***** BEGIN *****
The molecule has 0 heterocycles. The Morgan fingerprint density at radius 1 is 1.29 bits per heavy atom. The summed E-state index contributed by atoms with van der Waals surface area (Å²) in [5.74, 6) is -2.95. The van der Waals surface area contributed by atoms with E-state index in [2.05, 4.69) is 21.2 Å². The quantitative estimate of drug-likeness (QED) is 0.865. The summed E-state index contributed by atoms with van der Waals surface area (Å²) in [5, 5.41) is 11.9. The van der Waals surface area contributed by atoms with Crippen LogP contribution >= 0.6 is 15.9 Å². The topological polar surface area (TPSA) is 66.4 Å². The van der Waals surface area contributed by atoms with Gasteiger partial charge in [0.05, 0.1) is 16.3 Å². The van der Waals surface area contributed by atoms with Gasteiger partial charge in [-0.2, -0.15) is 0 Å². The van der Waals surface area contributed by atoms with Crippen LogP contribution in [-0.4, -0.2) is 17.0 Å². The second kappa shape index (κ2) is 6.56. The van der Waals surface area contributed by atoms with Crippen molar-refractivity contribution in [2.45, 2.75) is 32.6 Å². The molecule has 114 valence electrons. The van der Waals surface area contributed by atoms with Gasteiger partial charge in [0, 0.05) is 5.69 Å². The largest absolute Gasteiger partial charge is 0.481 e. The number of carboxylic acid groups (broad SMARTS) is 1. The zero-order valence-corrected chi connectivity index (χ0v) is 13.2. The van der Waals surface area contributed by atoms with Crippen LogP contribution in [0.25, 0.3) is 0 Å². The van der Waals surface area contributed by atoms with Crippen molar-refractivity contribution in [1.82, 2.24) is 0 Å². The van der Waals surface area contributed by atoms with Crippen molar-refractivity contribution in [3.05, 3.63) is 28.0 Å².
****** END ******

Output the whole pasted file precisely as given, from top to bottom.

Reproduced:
The molecule has 0 heterocycles. The Morgan fingerprint density at radius 1 is 1.29 bits per heavy atom. The summed E-state index contributed by atoms with van der Waals surface area (Å²) in [5.74, 6) is -2.95. The van der Waals surface area contributed by atoms with E-state index in [2.05, 4.69) is 21.2 Å². The quantitative estimate of drug-likeness (QED) is 0.865. The summed E-state index contributed by atoms with van der Waals surface area (Å²) in [5, 5.41) is 11.9. The van der Waals surface area contributed by atoms with Crippen LogP contribution >= 0.6 is 15.9 Å². The topological polar surface area (TPSA) is 66.4 Å². The van der Waals surface area contributed by atoms with Gasteiger partial charge in [0.05, 0.1) is 16.3 Å². The van der Waals surface area contributed by atoms with Gasteiger partial charge in [-0.2, -0.15) is 0 Å². The van der Waals surface area contributed by atoms with Crippen LogP contribution in [-0.4, -0.2) is 17.0 Å². The second kappa shape index (κ2) is 6.56. The van der Waals surface area contributed by atoms with Crippen molar-refractivity contribution in [2.45, 2.75) is 32.6 Å². The molecule has 114 valence electrons. The van der Waals surface area contributed by atoms with Gasteiger partial charge in [0, 0.05) is 5.69 Å². The largest absolute Gasteiger partial charge is 0.481 e. The number of carboxylic acid groups (broad SMARTS) is 1. The zero-order valence-corrected chi connectivity index (χ0v) is 13.2. The van der Waals surface area contributed by atoms with Crippen LogP contribution in [0.25, 0.3) is 0 Å². The van der Waals surface area contributed by atoms with Crippen molar-refractivity contribution in [1.82, 2.24) is 0 Å². The van der Waals surface area contributed by atoms with Crippen molar-refractivity contribution in [3.05, 3.63) is 28.0 Å².